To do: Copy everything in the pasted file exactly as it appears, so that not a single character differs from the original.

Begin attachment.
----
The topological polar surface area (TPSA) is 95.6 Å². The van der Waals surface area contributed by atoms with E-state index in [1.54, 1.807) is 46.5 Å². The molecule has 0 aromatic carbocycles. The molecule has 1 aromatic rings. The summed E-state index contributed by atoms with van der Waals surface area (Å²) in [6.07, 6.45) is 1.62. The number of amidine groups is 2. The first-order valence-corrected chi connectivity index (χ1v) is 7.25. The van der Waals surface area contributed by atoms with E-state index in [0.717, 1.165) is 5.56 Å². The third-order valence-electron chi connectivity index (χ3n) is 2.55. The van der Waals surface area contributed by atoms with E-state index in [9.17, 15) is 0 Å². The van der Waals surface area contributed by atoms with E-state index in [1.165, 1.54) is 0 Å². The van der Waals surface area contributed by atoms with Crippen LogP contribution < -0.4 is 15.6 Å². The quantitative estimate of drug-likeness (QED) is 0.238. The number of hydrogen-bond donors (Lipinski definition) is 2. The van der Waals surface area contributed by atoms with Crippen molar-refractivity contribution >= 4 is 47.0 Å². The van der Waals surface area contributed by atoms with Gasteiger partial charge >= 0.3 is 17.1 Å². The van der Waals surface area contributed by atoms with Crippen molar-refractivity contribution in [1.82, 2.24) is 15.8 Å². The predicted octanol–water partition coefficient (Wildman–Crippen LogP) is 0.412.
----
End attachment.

The topological polar surface area (TPSA) is 95.6 Å². The van der Waals surface area contributed by atoms with E-state index in [1.54, 1.807) is 46.5 Å². The molecule has 0 aromatic carbocycles. The molecule has 1 aromatic rings. The summed E-state index contributed by atoms with van der Waals surface area (Å²) in [6.07, 6.45) is 1.62. The number of amidine groups is 2. The first-order valence-corrected chi connectivity index (χ1v) is 7.25. The van der Waals surface area contributed by atoms with E-state index in [0.717, 1.165) is 5.56 Å². The third-order valence-electron chi connectivity index (χ3n) is 2.55. The van der Waals surface area contributed by atoms with E-state index in [9.17, 15) is 0 Å². The van der Waals surface area contributed by atoms with E-state index in [1.165, 1.54) is 0 Å². The van der Waals surface area contributed by atoms with Crippen LogP contribution < -0.4 is 15.6 Å². The quantitative estimate of drug-likeness (QED) is 0.238. The number of hydrogen-bond donors (Lipinski definition) is 2. The van der Waals surface area contributed by atoms with Crippen molar-refractivity contribution >= 4 is 47.0 Å². The van der Waals surface area contributed by atoms with Gasteiger partial charge >= 0.3 is 17.1 Å². The van der Waals surface area contributed by atoms with Crippen molar-refractivity contribution in [1.82, 2.24) is 15.8 Å². The predicted octanol–water partition coefficient (Wildman–Crippen LogP) is 0.412.